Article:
Chia seed guide

Derived from the plant Salvia Hispanica, a flowering plant in the mint family, chia seeds originate from Central and South America. Legend has it that as far back as the 14th and 15th centuries, the Aztecs and Mayans used chia as an energy source.

The nutritional value

These small seeds boast impressive nutritional benefits.

The seeds are high in fiber, with 100g providing about 34g of fiber, so even a small serving can make a significant contribution to your diet.

100 g of chia seeds provide approximately 407 mg of potassium (bananas contain about 358 mg per 100 g). The combination of fat, protein, and fiber means that the seeds are digested relatively slowly, providing a long, slow release of energy to keep blood sugar levels stable.

Chia seeds are also high in omega-3 fats, omega-6 fats, and omega-9 fats and are full of antioxidants that help protect our health and reduce inflammation in the body. But the most impressive feature of chia seeds is their calcium levels: 100g of chia seeds provide approximately 631mg, while 100ml of milk contains about 129mg of calcium.

How do I consume chia?

In addition to being used raw, in salads, breakfasts, and other dishes, chia seeds can also be ground into flour or pressed to make oil. In general, raw seeds are a great addition to cereal bars, and ground seeds can be added to smoothies or baked goods for a quick and easy nutritional boost.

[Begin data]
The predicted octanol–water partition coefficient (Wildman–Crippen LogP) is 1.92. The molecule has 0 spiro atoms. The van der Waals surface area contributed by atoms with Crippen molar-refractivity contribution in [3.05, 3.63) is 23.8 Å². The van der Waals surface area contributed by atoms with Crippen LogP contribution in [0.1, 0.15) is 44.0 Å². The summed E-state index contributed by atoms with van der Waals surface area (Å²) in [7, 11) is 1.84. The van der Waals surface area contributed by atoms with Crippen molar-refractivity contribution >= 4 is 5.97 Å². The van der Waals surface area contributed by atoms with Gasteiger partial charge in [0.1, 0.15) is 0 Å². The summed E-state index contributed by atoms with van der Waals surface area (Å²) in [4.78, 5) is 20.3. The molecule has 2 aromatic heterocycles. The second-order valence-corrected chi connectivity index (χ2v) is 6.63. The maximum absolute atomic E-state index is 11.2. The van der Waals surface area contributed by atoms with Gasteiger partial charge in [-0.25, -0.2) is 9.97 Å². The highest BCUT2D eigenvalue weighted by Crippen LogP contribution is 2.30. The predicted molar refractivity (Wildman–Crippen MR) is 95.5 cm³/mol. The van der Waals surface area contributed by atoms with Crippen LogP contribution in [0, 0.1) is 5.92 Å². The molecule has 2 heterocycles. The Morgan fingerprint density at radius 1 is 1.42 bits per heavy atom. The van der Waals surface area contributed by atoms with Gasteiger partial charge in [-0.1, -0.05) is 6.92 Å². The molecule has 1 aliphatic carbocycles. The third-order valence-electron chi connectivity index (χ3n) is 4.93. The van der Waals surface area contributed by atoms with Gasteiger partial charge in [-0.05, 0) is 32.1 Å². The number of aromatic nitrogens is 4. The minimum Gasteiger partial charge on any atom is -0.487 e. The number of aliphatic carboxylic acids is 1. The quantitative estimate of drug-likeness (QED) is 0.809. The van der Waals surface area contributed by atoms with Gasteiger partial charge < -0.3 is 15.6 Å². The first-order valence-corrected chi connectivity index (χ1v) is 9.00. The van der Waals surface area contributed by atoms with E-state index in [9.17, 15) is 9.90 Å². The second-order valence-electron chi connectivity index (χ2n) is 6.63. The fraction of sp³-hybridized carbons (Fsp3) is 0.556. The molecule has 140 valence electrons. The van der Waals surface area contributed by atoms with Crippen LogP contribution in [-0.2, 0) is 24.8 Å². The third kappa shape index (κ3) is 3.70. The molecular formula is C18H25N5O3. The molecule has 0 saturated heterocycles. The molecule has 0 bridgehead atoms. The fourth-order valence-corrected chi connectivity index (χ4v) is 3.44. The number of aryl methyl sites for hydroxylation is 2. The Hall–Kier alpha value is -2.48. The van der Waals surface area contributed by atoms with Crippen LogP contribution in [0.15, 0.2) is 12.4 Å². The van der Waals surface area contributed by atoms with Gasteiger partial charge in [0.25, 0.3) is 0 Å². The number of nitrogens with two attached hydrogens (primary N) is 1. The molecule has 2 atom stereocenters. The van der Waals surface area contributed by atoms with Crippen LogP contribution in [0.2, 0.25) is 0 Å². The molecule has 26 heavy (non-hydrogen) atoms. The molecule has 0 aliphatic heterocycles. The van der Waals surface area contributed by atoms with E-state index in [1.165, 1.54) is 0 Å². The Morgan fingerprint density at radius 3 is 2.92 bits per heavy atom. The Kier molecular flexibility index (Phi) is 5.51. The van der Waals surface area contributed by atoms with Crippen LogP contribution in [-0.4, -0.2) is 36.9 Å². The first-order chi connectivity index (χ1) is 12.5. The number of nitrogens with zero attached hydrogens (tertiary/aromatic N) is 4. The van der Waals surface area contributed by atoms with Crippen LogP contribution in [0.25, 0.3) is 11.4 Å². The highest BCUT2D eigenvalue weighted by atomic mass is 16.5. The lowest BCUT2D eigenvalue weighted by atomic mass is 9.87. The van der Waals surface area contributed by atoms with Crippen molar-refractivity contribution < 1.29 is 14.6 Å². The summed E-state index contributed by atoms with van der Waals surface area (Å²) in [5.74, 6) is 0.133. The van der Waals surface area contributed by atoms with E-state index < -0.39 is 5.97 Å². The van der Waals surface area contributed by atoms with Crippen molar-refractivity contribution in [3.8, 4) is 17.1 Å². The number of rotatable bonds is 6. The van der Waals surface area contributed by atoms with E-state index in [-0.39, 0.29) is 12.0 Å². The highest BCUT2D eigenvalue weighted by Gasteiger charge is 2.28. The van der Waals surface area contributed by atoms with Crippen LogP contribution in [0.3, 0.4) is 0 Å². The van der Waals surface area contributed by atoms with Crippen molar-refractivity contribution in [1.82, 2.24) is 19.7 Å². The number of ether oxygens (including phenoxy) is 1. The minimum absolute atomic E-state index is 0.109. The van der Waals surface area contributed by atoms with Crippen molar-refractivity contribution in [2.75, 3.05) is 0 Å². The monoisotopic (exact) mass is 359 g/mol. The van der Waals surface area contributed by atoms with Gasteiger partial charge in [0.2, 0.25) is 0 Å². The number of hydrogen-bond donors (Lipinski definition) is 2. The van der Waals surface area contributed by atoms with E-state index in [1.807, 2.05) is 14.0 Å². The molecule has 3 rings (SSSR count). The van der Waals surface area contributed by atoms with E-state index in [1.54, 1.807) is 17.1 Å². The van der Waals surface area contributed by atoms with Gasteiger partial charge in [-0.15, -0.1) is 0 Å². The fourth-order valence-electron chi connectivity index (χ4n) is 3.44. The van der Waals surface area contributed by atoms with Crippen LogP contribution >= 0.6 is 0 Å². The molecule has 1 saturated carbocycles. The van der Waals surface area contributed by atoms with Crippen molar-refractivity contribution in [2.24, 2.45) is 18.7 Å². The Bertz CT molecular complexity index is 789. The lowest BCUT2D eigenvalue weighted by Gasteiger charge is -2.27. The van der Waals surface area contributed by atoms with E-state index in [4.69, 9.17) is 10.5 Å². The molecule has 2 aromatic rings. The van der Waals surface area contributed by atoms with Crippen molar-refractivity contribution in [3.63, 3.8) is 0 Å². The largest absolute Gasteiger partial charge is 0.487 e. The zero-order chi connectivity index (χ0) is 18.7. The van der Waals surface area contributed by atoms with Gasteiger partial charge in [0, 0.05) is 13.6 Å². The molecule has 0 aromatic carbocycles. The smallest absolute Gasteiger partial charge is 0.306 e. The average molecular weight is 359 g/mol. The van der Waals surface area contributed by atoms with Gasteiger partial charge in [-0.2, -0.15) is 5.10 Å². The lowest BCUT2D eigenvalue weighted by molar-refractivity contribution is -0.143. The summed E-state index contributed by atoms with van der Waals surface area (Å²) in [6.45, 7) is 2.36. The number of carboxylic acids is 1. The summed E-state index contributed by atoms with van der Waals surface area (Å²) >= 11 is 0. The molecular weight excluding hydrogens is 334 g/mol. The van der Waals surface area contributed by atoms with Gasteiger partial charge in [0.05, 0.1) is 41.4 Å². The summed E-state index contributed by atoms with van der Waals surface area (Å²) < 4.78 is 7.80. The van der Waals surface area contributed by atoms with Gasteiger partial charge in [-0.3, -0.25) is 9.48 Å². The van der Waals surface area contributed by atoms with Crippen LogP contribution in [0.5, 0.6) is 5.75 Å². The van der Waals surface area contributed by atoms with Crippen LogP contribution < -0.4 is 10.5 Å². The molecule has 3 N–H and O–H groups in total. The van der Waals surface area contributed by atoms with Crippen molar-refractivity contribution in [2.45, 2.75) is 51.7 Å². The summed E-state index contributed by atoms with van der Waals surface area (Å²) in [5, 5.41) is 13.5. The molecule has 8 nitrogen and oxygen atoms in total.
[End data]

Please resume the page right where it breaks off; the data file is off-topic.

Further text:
Chia seeds can absorb 10-12 times their own weight in water. They can be soaked not only in water, but also, for example, in almond milk. After soaking, the seeds form a jelly-like consistency. Soaking chia seeds is supposed to make them easier to digest and therefore improve nutrient availability. Soaked seeds can also be used in baking instead of eggs. 

Recipes for every occasion

Chia pudding. Mix summer fruits like raspberries or strawberries with coconut milk, chia seeds and a dash of maple syrup or vanilla extract to taste. Then leave it in the refrigerator overnight and enjoy the pudding in the morning.

Mask for the face. Thanks to their miniature size, chi seeds can be an excellent exfoliator. Grind chia seeds (slightly larger than for cooking) and then add water to get a gel-like consistency. Then add oils as desired. Some people prefer to add lavender oil and tea tree oil.


Although chia seeds are not cheap, they should only be used in small quantities. So, in terms of the health benefits you get from a small amount, chia seeds are excellent value for money.

A small drawback

Chia seeds add nutrition to any dish, but, unfortunately, they can linger between the teeth. So use dental floss before you take a selfie with chia pudding. 

Leave a Reply